When I read this book in 5th grade, I know I didn’t analyze it anywhere near as deeply as I do today. For instance, I didn’t even think about the fact that their lives were regulated. I just knew it sucked to be without color or music. I thought it was cool that they got jobs they would want when they were 12. I didn’t think deeply about this book at all. As I read it now, I analyze it as an alternative to the way society is today, and I realize how impractical it is, not to mention unsatisfying. It just won’t work, my brain says now. My brain as a child didn’t even care whether or not it would work in real life, it was just a story to me.

Blog Post #1: My Thoughts on Censorship

My first conscious encounter with censorship occurred during the fantastic George Carlin rant about censorship in TV. He started his piece with the 7 most famous censored words on television, which I will not repeat here due to the level of vulgarity, and then picked apart each word and explained why it shouldn’t be censored.

Now, I’m all for free speech and the right to say whatever we please. It isn’t like we can censor life. However, I also understand the perspective of those in favor of censorship. There are certain words that can’t be used for all kinds of reasons: racial slurs, demeaning terms, or words that could influence children who aren’t old enough to understand when it is appropriate to say those words and when it isn’t.

My personal view, however, is that we do not censor anything. I think that censorship should be at the discretion of the parent, teacher, administrator, or any other authority in charge. I think by censoring things, we are cutting out a part of our story, a part of the information and I believe sometimes it can be necessary. For instance, in The Adventures of Huckleberry Finn or The Sound and Fury, the use of the N-word is necessary as it is historically correct. I think as a child, it should be up to the parents and teachers what is and isn’t okay, but I don’t think books should be banned.

The difference between censorship and a boycott lay in the who and the how. Censorship is determined by authorities and the book is usually edited or taken off the shelves. Boycotting is done by the general public and they just refuse to buy the book, even if it is being sold. Sometimes, they will refuse to shop at a store that sells the book, such as the pedophile-Amazon.com incident.

Lastly, I joined this class because I have always found the topic of censorship fascinating. I think the idea people think they are so high and mighty as to determine what is and isn’t okay for other people to read, watch, or hear is ridiculous. I’d love to find out the history behind it and why some books are banned and others are not.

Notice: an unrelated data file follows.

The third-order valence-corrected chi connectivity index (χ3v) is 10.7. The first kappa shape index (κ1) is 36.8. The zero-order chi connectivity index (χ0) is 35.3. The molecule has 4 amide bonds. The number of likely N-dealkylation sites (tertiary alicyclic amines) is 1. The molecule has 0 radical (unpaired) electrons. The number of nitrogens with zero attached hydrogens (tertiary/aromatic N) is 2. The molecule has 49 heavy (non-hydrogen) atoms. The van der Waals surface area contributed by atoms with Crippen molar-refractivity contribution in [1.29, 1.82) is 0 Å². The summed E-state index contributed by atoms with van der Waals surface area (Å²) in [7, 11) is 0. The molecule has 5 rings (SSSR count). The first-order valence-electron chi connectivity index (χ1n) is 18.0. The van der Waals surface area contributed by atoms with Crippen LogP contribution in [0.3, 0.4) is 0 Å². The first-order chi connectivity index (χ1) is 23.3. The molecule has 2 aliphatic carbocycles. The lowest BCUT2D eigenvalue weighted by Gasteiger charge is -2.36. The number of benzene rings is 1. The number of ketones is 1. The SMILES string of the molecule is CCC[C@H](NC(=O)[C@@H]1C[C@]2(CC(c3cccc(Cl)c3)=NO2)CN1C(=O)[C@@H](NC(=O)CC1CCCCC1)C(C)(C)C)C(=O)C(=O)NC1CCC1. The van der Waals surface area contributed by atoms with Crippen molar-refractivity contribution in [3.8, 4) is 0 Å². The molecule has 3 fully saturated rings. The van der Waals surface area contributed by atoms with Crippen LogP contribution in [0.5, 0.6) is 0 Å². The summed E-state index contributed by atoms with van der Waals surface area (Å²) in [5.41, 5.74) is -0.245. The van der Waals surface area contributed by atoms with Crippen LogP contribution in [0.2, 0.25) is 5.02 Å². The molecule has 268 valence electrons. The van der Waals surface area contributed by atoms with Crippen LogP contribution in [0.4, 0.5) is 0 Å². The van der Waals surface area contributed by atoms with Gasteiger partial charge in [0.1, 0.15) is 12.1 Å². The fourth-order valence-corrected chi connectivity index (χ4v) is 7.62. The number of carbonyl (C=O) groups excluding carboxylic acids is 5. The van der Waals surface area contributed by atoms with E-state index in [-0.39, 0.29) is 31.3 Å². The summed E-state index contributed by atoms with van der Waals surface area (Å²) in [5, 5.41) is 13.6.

Introduction

Hey what’s up everyone,

I’m Myles Nelson, and I’m in a class about censorship. Thus the name MylesUncensored. If you’ve stumbled upon this, I hope you are in my class, cause if you are not, you must be super bored and have literally no life. This blog will not be interesting enough to deprive you of your sleep or keep you away from facebook, x-box, exercise, or homework, in that order of importance.

That said, if you are still here, then either you know that I’m writing this blog because it is an assignment for my FFC course, Banned Books and Other Forms of Censorship. If not, seriously, get off this page. I know that if you are reading this, you saw the cute animal pictures above. Those are the last of them. No more cuteness. From now on it’s just boredom. And you read my previous warning! You have been warned twice now, friend…

Although, then again, if your goal is to be bored to sleep, I guess this is the blog for you.

Anyway, general information I’d like to share. I enjoy romantic dinners by candlelight, long walks on the beach, and playing Quidditch. If you don’t know what Quidditch is, then either you live in an underprivileged setting and I apologize, or you just chose to ignore Harry Potter for the last 10 years. That’s unacceptable. Shut down your computer, go to your closest library or Blockbuster, and either read or watch the first entry to the amazing series.

I don’t actually play Quidditch. For that matter, I don’t think I’ve ever had dinner by candlelight or a long walk on the beach. So disregard everything I said above. Except when I told you to read/watch HP. That was serious.

This has gone on way too long. I really hope I get a lot of TL:DNR comments below. Actually, that means you put in the effort to do that too. If you read this, you have no life. Case closed.

-Myles